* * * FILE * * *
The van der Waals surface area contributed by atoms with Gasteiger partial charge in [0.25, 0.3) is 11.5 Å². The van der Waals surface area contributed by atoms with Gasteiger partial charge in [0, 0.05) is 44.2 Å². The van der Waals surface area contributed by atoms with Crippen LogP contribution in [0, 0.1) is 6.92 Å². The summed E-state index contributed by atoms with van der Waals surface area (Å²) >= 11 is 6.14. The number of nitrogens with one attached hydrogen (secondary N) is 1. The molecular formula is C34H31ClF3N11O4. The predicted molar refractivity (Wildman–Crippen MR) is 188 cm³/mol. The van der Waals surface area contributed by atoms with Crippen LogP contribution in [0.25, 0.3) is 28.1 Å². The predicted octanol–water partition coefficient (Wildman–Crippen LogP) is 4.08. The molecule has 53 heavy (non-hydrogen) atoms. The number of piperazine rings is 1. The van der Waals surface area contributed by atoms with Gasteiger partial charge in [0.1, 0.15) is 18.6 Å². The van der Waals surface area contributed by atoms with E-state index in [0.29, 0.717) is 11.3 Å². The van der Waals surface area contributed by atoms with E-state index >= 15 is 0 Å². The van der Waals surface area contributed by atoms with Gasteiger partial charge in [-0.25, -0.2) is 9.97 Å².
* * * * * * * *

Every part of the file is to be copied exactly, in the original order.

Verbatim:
The van der Waals surface area contributed by atoms with Gasteiger partial charge in [0.25, 0.3) is 11.5 Å². The van der Waals surface area contributed by atoms with Gasteiger partial charge in [0, 0.05) is 44.2 Å². The van der Waals surface area contributed by atoms with Crippen LogP contribution in [0, 0.1) is 6.92 Å². The summed E-state index contributed by atoms with van der Waals surface area (Å²) >= 11 is 6.14. The number of nitrogens with one attached hydrogen (secondary N) is 1. The molecular formula is C34H31ClF3N11O4. The predicted molar refractivity (Wildman–Crippen MR) is 188 cm³/mol. The van der Waals surface area contributed by atoms with Crippen LogP contribution in [0.25, 0.3) is 28.1 Å². The predicted octanol–water partition coefficient (Wildman–Crippen LogP) is 4.08. The molecule has 53 heavy (non-hydrogen) atoms. The number of piperazine rings is 1. The van der Waals surface area contributed by atoms with Gasteiger partial charge in [0.1, 0.15) is 18.6 Å². The van der Waals surface area contributed by atoms with E-state index in [0.29, 0.717) is 11.3 Å². The van der Waals surface area contributed by atoms with E-state index >= 15 is 0 Å². The van der Waals surface area contributed by atoms with Gasteiger partial charge in [-0.25, -0.2) is 9.97 Å².